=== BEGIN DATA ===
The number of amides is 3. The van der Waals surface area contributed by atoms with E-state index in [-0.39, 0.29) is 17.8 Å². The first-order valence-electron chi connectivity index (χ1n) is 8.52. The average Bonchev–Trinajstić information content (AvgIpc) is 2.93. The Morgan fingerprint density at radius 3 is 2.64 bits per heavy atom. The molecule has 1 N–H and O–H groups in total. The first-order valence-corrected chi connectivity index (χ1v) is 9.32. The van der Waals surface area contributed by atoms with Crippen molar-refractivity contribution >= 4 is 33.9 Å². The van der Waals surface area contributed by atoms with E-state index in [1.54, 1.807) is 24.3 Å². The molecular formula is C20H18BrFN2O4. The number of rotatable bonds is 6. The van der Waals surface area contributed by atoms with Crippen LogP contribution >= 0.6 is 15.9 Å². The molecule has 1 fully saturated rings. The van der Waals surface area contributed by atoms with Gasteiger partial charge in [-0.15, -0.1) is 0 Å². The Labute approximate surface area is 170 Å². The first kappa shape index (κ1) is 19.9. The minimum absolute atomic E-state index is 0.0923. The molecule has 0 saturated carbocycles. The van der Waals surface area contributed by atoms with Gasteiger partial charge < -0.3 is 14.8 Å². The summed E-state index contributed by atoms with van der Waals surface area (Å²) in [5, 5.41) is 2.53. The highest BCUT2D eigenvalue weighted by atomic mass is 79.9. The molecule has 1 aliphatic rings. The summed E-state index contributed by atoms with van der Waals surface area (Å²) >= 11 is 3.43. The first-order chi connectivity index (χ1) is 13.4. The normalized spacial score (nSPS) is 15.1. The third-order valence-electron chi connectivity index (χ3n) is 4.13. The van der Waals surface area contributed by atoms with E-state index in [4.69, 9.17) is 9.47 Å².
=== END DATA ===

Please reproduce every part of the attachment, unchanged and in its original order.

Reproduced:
The number of amides is 3. The van der Waals surface area contributed by atoms with E-state index in [-0.39, 0.29) is 17.8 Å². The first-order valence-electron chi connectivity index (χ1n) is 8.52. The average Bonchev–Trinajstić information content (AvgIpc) is 2.93. The Morgan fingerprint density at radius 3 is 2.64 bits per heavy atom. The molecule has 1 N–H and O–H groups in total. The first-order valence-corrected chi connectivity index (χ1v) is 9.32. The van der Waals surface area contributed by atoms with Crippen molar-refractivity contribution >= 4 is 33.9 Å². The van der Waals surface area contributed by atoms with E-state index in [1.54, 1.807) is 24.3 Å². The molecular formula is C20H18BrFN2O4. The number of rotatable bonds is 6. The van der Waals surface area contributed by atoms with Crippen LogP contribution >= 0.6 is 15.9 Å². The molecule has 1 fully saturated rings. The van der Waals surface area contributed by atoms with Gasteiger partial charge in [-0.15, -0.1) is 0 Å². The Labute approximate surface area is 170 Å². The first kappa shape index (κ1) is 19.9. The minimum absolute atomic E-state index is 0.0923. The molecule has 0 saturated carbocycles. The van der Waals surface area contributed by atoms with Gasteiger partial charge < -0.3 is 14.8 Å². The summed E-state index contributed by atoms with van der Waals surface area (Å²) in [5, 5.41) is 2.53. The highest BCUT2D eigenvalue weighted by atomic mass is 79.9. The molecule has 1 aliphatic rings. The summed E-state index contributed by atoms with van der Waals surface area (Å²) >= 11 is 3.43. The first-order chi connectivity index (χ1) is 13.4. The normalized spacial score (nSPS) is 15.1. The third-order valence-electron chi connectivity index (χ3n) is 4.13. The van der Waals surface area contributed by atoms with E-state index in [4.69, 9.17) is 9.47 Å².